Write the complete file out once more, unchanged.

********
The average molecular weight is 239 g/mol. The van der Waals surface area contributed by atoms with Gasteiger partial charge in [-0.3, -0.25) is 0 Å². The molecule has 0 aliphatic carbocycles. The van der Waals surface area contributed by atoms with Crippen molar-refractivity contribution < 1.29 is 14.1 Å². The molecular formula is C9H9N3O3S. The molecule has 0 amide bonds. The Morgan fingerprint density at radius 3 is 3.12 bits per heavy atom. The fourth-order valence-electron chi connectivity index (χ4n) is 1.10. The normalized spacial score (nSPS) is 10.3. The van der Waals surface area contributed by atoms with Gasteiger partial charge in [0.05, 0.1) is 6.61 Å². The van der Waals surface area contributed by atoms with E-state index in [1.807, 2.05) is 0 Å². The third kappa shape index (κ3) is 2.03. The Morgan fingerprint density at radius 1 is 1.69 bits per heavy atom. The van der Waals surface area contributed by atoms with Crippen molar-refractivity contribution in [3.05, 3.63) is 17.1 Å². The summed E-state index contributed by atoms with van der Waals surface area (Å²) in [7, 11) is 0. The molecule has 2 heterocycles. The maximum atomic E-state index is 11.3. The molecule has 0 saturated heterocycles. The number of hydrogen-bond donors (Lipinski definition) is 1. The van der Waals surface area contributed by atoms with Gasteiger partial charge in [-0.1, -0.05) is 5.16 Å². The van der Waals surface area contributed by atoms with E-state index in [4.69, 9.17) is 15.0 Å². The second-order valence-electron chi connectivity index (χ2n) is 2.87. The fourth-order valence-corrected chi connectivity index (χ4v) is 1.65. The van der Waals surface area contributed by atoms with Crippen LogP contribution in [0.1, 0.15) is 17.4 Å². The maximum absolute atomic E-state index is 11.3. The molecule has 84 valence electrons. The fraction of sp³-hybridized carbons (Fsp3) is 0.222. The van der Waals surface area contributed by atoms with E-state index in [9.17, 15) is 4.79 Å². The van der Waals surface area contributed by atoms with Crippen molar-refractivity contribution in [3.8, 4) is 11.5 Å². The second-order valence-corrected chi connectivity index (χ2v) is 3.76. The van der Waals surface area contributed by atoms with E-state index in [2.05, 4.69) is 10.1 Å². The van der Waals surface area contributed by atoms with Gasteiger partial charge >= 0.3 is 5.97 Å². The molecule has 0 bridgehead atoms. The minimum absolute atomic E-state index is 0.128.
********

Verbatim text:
The average molecular weight is 239 g/mol. The van der Waals surface area contributed by atoms with Gasteiger partial charge in [-0.3, -0.25) is 0 Å². The molecule has 0 aliphatic carbocycles. The van der Waals surface area contributed by atoms with Crippen molar-refractivity contribution < 1.29 is 14.1 Å². The molecular formula is C9H9N3O3S. The molecule has 0 amide bonds. The Morgan fingerprint density at radius 3 is 3.12 bits per heavy atom. The fourth-order valence-electron chi connectivity index (χ4n) is 1.10. The normalized spacial score (nSPS) is 10.3. The van der Waals surface area contributed by atoms with Gasteiger partial charge in [0.05, 0.1) is 6.61 Å². The van der Waals surface area contributed by atoms with E-state index in [1.807, 2.05) is 0 Å². The third kappa shape index (κ3) is 2.03. The Morgan fingerprint density at radius 1 is 1.69 bits per heavy atom. The van der Waals surface area contributed by atoms with Crippen molar-refractivity contribution in [3.05, 3.63) is 17.1 Å². The summed E-state index contributed by atoms with van der Waals surface area (Å²) in [7, 11) is 0. The molecule has 2 heterocycles. The maximum atomic E-state index is 11.3. The molecule has 0 saturated heterocycles. The number of hydrogen-bond donors (Lipinski definition) is 1. The van der Waals surface area contributed by atoms with Gasteiger partial charge in [-0.1, -0.05) is 5.16 Å². The van der Waals surface area contributed by atoms with E-state index in [4.69, 9.17) is 15.0 Å². The second-order valence-electron chi connectivity index (χ2n) is 2.87. The fourth-order valence-corrected chi connectivity index (χ4v) is 1.65. The van der Waals surface area contributed by atoms with Crippen LogP contribution in [0.1, 0.15) is 17.4 Å². The maximum absolute atomic E-state index is 11.3. The molecule has 84 valence electrons. The fraction of sp³-hybridized carbons (Fsp3) is 0.222. The van der Waals surface area contributed by atoms with E-state index in [9.17, 15) is 4.79 Å². The van der Waals surface area contributed by atoms with Crippen molar-refractivity contribution in [3.8, 4) is 11.5 Å². The second-order valence-corrected chi connectivity index (χ2v) is 3.76. The van der Waals surface area contributed by atoms with E-state index in [2.05, 4.69) is 10.1 Å². The van der Waals surface area contributed by atoms with Gasteiger partial charge >= 0.3 is 5.97 Å². The molecule has 0 bridgehead atoms. The minimum absolute atomic E-state index is 0.128.